Micro and Macro Moments

I tend to go through phases where a thought or idea settles upon me like a fine mist; light yet with a perceptible weight. A recent thought has been about the small moments or phrases in writing that can represent much more than a handful of words otherwise might.It is the challenge of reflecting something much bigger in a concise manner.

The example I had in mind came from a short story that I wrote a few years back. It is the story of a man who is down on his luck due to either behaving badly, or spinning enough of a yarn to give the impression that something inappropriate had happened. A line towards the end reads: ‘He could smell her skin, the coarse soap scent of her.’ Reading this line years after writing it, I can still conjure up the image of a woman on an isolated property, surrounded by too much space and sheep and loneliness until the swarm of shearers arrive.

In all likelihood this line has resonance only for me, but it comes at a time when I am interested in detail. Today I went along to a photography exhibit at the Blue Mountains Heritage Centre at Blackheath. It was called Moments in Nature (from the Macro to the Majestic) and it featured the work of three local photographers: Jenny Gill, Sue Wildman and Shelley Oliver. The photos included a wide array of exquisite, close-up shots of insects, plants and a stunning spider web after a storm, as well as magnificent sunsets and sunrises, locally and further afield. Highlights included ‘Taking a Break’ featuring five zebra finches on a branch by Sue Wildman and ‘Held Safe’ by Shelley Oliver, which captured the image of a stone Buddha’s head entwined within the roots of a tree. Jenny Gill’s macro images of star fish fungi and the cavity of a sea urchin provided a different perspective.

It reminded me that there are benefits in both approaches; the broad, overarching perspective as well as the very small, detailed viewpoint. To rebalance myself I headed to the end of the road and lost myself for a while in the wonder of the Govett’s Leap lookout.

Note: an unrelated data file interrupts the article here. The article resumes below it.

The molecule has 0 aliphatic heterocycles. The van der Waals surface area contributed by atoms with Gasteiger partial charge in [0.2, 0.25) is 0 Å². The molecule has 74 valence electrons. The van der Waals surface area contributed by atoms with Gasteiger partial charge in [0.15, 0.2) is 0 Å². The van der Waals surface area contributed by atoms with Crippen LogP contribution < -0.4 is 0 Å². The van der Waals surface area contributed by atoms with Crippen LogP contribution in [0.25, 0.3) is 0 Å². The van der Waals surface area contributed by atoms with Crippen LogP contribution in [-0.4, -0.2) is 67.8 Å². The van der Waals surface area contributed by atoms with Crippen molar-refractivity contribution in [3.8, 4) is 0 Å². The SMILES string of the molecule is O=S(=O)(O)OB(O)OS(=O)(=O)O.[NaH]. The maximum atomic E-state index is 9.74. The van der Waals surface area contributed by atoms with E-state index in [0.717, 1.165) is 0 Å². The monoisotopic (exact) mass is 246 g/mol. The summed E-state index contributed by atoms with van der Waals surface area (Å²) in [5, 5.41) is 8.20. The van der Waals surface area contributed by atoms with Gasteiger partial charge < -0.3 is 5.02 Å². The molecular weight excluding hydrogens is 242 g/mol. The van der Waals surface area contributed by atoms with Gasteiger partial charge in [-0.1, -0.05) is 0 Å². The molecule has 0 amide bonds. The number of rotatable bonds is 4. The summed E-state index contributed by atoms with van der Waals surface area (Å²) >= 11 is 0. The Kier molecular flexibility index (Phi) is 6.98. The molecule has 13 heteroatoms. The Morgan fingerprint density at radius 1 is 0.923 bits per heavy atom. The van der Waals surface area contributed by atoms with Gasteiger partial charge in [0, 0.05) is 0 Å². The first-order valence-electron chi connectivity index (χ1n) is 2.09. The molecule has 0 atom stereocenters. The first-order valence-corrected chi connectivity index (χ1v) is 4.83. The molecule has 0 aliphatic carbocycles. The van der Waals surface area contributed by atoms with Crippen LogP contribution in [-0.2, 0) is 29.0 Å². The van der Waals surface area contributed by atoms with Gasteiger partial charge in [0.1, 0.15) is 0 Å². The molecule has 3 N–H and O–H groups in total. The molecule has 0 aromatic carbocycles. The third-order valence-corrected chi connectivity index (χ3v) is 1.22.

Govett's Leap, Blackheath

Govett’s Leap, Blackheath

What do you do to regain a sense of perspective in your creative life?

[Photo: insect up close, spotted in Sydney]

A Meditative Year in the Mountains

Recently I notched up 365 continuous days of meditation. I had meditated before, usually over shorter bursts of time when there was something going on in my life that required me to step aside and find a small pocket of time to help create a calm space for my mind. But in the past year I have managed to incorporate meditation as a part of my daily routine.

Mornings are usually the best time of day for me to meditate, before the demands, noises and challenges of the day are too clearly defined. It wouldn’t be true to say it is a time of complete tranquility as the mind is always at work on something. In my experience it is better to accept that thoughts will come along, invited or otherwise, and that it is easier to note or acknowledge them before returning the focus to the breath. Meditation is a small part of the day’s entirety and thoughts will reappear later if required.

As a creature of habit I tend to meditate in a couple of regular locations. When the weather permits, there is a seat under a leafy tree in my garden that is a favourite spot. There is something wonderful about opening my eyes after meditating and looking at up the sky through a green canopy that enhances the experience.

In times of upheaval, it has been helpful to meditate just before sleep, to slow down the busy mind and to bring focus back to the simplicity of breathing in, breathing out.

The benefits are many, both large and small. Knowing that a simple exercise can help to recalibrate my mind, creating a sense of clam regardless of chaos, is a comfort beyond words.

Do you have meditative moments in your day?

[Photo: lavender in bloom]

Scratchings from a writing notebook

I have managed to fill one of my writing notebooks. Well, all except for a few spare lines here and there. I have another book ready to go, but I’m still a bit reluctant to leave this one behind. It has travelled with me for the best part of a year, ready to capture stray thoughts and story ideas and the random bits that have been gathered along the way.

As I flick through the pages, I can see my initial thoughts around starting a blog and snippets stuck in from articles in the local paper that caught my eye. This includes a small poem published in an attempt to reconnect with a fleeting encounter: